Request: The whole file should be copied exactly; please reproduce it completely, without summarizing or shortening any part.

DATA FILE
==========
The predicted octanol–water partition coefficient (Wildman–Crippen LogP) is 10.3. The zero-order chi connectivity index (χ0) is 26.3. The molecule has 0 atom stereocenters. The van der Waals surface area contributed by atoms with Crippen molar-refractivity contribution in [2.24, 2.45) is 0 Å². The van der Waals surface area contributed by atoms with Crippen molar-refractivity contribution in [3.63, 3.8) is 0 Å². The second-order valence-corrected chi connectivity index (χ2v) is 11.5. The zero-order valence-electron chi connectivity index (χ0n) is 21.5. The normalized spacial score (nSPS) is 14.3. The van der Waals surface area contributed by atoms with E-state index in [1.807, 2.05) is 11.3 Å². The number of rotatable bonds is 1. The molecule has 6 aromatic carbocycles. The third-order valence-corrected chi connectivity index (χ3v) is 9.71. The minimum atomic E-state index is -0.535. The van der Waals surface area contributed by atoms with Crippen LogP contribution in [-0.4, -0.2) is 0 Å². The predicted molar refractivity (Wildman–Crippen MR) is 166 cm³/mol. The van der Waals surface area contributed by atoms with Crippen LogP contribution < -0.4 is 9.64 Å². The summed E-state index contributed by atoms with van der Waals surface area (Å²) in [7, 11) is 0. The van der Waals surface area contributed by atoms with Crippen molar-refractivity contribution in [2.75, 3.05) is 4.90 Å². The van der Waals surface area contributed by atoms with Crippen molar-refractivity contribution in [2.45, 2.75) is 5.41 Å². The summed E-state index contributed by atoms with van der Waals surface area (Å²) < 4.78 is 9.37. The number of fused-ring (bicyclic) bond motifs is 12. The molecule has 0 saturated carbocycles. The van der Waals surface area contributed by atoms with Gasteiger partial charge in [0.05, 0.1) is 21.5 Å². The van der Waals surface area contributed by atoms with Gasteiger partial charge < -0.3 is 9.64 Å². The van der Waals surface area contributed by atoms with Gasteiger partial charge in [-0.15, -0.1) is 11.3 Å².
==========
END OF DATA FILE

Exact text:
The predicted octanol–water partition coefficient (Wildman–Crippen LogP) is 10.3. The zero-order chi connectivity index (χ0) is 26.3. The molecule has 0 atom stereocenters. The van der Waals surface area contributed by atoms with Crippen molar-refractivity contribution in [2.24, 2.45) is 0 Å². The van der Waals surface area contributed by atoms with Crippen molar-refractivity contribution in [3.63, 3.8) is 0 Å². The second-order valence-corrected chi connectivity index (χ2v) is 11.5. The zero-order valence-electron chi connectivity index (χ0n) is 21.5. The normalized spacial score (nSPS) is 14.3. The van der Waals surface area contributed by atoms with E-state index in [1.807, 2.05) is 11.3 Å². The number of rotatable bonds is 1. The molecule has 6 aromatic carbocycles. The third-order valence-corrected chi connectivity index (χ3v) is 9.71. The minimum atomic E-state index is -0.535. The van der Waals surface area contributed by atoms with Crippen LogP contribution in [-0.4, -0.2) is 0 Å². The predicted molar refractivity (Wildman–Crippen MR) is 166 cm³/mol. The van der Waals surface area contributed by atoms with Crippen LogP contribution < -0.4 is 9.64 Å². The summed E-state index contributed by atoms with van der Waals surface area (Å²) in [7, 11) is 0. The van der Waals surface area contributed by atoms with Crippen molar-refractivity contribution in [2.75, 3.05) is 4.90 Å². The van der Waals surface area contributed by atoms with Crippen molar-refractivity contribution in [2.45, 2.75) is 5.41 Å². The summed E-state index contributed by atoms with van der Waals surface area (Å²) < 4.78 is 9.37. The number of fused-ring (bicyclic) bond motifs is 12. The molecule has 0 saturated carbocycles. The van der Waals surface area contributed by atoms with Gasteiger partial charge in [0.05, 0.1) is 21.5 Å². The van der Waals surface area contributed by atoms with Gasteiger partial charge < -0.3 is 9.64 Å². The van der Waals surface area contributed by atoms with Gasteiger partial charge in [-0.15, -0.1) is 11.3 Å².